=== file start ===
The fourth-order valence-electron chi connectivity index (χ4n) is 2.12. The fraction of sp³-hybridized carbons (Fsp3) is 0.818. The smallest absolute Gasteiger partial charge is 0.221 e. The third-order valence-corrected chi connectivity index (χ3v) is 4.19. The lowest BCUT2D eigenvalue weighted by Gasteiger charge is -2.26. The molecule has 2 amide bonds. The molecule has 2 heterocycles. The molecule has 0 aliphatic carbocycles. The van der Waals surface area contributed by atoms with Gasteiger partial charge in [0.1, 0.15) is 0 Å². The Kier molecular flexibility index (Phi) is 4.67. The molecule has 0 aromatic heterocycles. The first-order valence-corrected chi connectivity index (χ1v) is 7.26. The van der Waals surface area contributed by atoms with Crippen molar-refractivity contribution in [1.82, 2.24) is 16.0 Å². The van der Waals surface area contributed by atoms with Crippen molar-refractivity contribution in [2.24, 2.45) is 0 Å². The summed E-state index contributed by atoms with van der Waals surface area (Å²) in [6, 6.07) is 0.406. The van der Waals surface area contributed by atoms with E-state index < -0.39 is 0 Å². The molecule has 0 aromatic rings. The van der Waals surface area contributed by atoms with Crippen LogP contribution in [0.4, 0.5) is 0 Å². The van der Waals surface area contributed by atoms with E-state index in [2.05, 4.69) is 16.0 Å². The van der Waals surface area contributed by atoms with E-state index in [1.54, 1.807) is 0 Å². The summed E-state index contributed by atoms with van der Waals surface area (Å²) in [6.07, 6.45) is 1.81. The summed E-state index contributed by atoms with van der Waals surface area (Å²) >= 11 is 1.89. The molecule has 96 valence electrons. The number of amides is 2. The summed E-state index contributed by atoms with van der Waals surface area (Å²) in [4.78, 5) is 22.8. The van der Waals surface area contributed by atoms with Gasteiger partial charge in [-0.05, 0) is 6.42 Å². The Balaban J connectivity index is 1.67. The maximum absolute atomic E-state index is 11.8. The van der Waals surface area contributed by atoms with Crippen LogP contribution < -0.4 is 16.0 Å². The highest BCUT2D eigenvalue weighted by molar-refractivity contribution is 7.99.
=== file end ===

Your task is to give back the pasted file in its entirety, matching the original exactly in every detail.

The fourth-order valence-electron chi connectivity index (χ4n) is 2.12. The fraction of sp³-hybridized carbons (Fsp3) is 0.818. The smallest absolute Gasteiger partial charge is 0.221 e. The third-order valence-corrected chi connectivity index (χ3v) is 4.19. The lowest BCUT2D eigenvalue weighted by Gasteiger charge is -2.26. The molecule has 2 amide bonds. The molecule has 2 heterocycles. The molecule has 0 aliphatic carbocycles. The van der Waals surface area contributed by atoms with Gasteiger partial charge in [0.1, 0.15) is 0 Å². The Kier molecular flexibility index (Phi) is 4.67. The molecule has 0 aromatic heterocycles. The first-order valence-corrected chi connectivity index (χ1v) is 7.26. The van der Waals surface area contributed by atoms with Crippen molar-refractivity contribution in [1.82, 2.24) is 16.0 Å². The van der Waals surface area contributed by atoms with Crippen molar-refractivity contribution in [2.24, 2.45) is 0 Å². The summed E-state index contributed by atoms with van der Waals surface area (Å²) in [6, 6.07) is 0.406. The van der Waals surface area contributed by atoms with E-state index < -0.39 is 0 Å². The molecule has 0 aromatic rings. The van der Waals surface area contributed by atoms with Crippen LogP contribution in [0.4, 0.5) is 0 Å². The van der Waals surface area contributed by atoms with E-state index in [2.05, 4.69) is 16.0 Å². The van der Waals surface area contributed by atoms with E-state index in [1.54, 1.807) is 0 Å². The summed E-state index contributed by atoms with van der Waals surface area (Å²) in [6.07, 6.45) is 1.81. The summed E-state index contributed by atoms with van der Waals surface area (Å²) >= 11 is 1.89. The molecule has 96 valence electrons. The number of amides is 2. The summed E-state index contributed by atoms with van der Waals surface area (Å²) in [4.78, 5) is 22.8. The van der Waals surface area contributed by atoms with Gasteiger partial charge in [-0.05, 0) is 6.42 Å². The Balaban J connectivity index is 1.67. The maximum absolute atomic E-state index is 11.8. The van der Waals surface area contributed by atoms with Crippen LogP contribution < -0.4 is 16.0 Å². The highest BCUT2D eigenvalue weighted by molar-refractivity contribution is 7.99.